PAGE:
After slow start offense finds it rhythm in second half

After slow start offense finds it rhythm in second half


After slow start offense finds it rhythm in second half


It was third down-and-one on Clemson’s opening drive Saturday night when Trevor Lawrence pulled the football on a run-pass-option and threw it to Mr. Reliable, Hunter Renfrow.

However, the senior could not come up with the third down catch and subsequently the Tigers’ offense could not find its rhythm either. Second-ranked Clemson struggled to get off to a good start in its 35-6 victory over Duke at Death Valley.

“We just did not click on a couple of plays early, and that is really all it takes,” co-offensive coordinator Tony Elliott said. “You hit that play on third-and-one, and now everything is rolling. If you do not hit that play on third-and-one and now everybody is like, ‘Okay somebody is trying to make a play on this.’ Some guys just try to force the issue too much, then we get them in here at halftime and settle them down and they play like they are capable.”

At first, Clemson (11-0, 8-0 ACC) did not settle down. There were seven drops. The running game amassed just 17 yards in the first 30 minutes and the Tigers punted seven times, including five three-and-outs.

“We did not start like we wanted to, obviously, but we knew what we had,” Lawrence said. “We knew all the things we wanted to do were out there and we were just missing on a few plays. We just knew we need to come out in the second half and execute better.”

Clemson actually started to execute a little better in the second quarter. Trailing 6-0 early in the second quarter, Lawrence hit wide receiver Justyn Ross for a 41-yard gain to the Duke 2-yard line and then running back Travis Etienne finished the drive on the next play by taking it into the end zone from there.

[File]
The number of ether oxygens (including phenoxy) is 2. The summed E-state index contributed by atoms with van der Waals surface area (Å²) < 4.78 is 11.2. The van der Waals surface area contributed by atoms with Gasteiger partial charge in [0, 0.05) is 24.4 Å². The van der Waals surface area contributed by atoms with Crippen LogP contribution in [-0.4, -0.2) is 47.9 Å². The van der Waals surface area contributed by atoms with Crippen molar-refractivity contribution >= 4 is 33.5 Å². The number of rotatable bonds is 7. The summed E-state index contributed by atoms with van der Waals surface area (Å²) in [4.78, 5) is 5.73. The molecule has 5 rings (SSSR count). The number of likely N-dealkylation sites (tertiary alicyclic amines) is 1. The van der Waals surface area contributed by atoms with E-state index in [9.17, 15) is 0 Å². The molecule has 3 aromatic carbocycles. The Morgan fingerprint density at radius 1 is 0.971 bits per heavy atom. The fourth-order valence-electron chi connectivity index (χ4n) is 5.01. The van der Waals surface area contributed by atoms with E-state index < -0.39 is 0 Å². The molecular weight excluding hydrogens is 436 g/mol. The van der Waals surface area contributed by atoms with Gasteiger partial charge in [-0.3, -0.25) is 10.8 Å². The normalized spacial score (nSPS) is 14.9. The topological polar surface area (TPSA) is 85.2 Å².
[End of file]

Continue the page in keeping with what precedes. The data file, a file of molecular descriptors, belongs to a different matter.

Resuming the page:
Lawrence made the score 14-6 later in the quarter when he hit Ross for a 19-yard touchdown with 1:16 to play in the half.

“He was putting the ball where it needed to be,” Elliott said.

The Tigers finally started running the ball the way they need to in the second half. On Clemson’s first possession of the third quarter, they drove 61 yards in five plays, which Etienne capped with a 27-yard touchdown run.

Forty-seven of Clemson’s 61 yards came on the ground.

Etienne and the running game got going again later in the third as the sophomore rumbled over Duke tacklers for a 29-yard touchdown, making the score 28-6 with 4:20 left in the quarter.

“We forced our style of play,” Etienne said. “The coaches just put in the plays and we were able to take advantage of it.”

Etienne finished the game with 81 yards on nine carries. With his second touchdown of the game, he notched his 17th rushing touchdown of the year, tying Clemson’s record for rushing touchdowns in a single season, held jointly by Lester Brown (1978), James Davis (2006) and Wayne Gallman (2016).

The second touchdown was also Etienne’s 18th total touchdown of the season, tying him with Travis Zachery (18 in 2000) and DeAndre Hopkins (18 in 2012) for second-most in a season in school history, trailing only C.J. Spiller’s 21-touchdown season in 2009.

“That is a tremendous honor. That is a great group to be in,” Etienne said. “I just have to give credit to my offensive line.”

Clemson finished the game with 208 rushing yards, 191 in the second half. The Tigers had 459 yards overall.

“We will use this as an opportunity to make sure that we learn from it and understand that as we go forward in the season the room for error is smaller and smaller,” Elliott said. “We can’t count on the defense to bail us out while we are trying to figure it out. We have to come out right out of the gate and establish our rhythm.”


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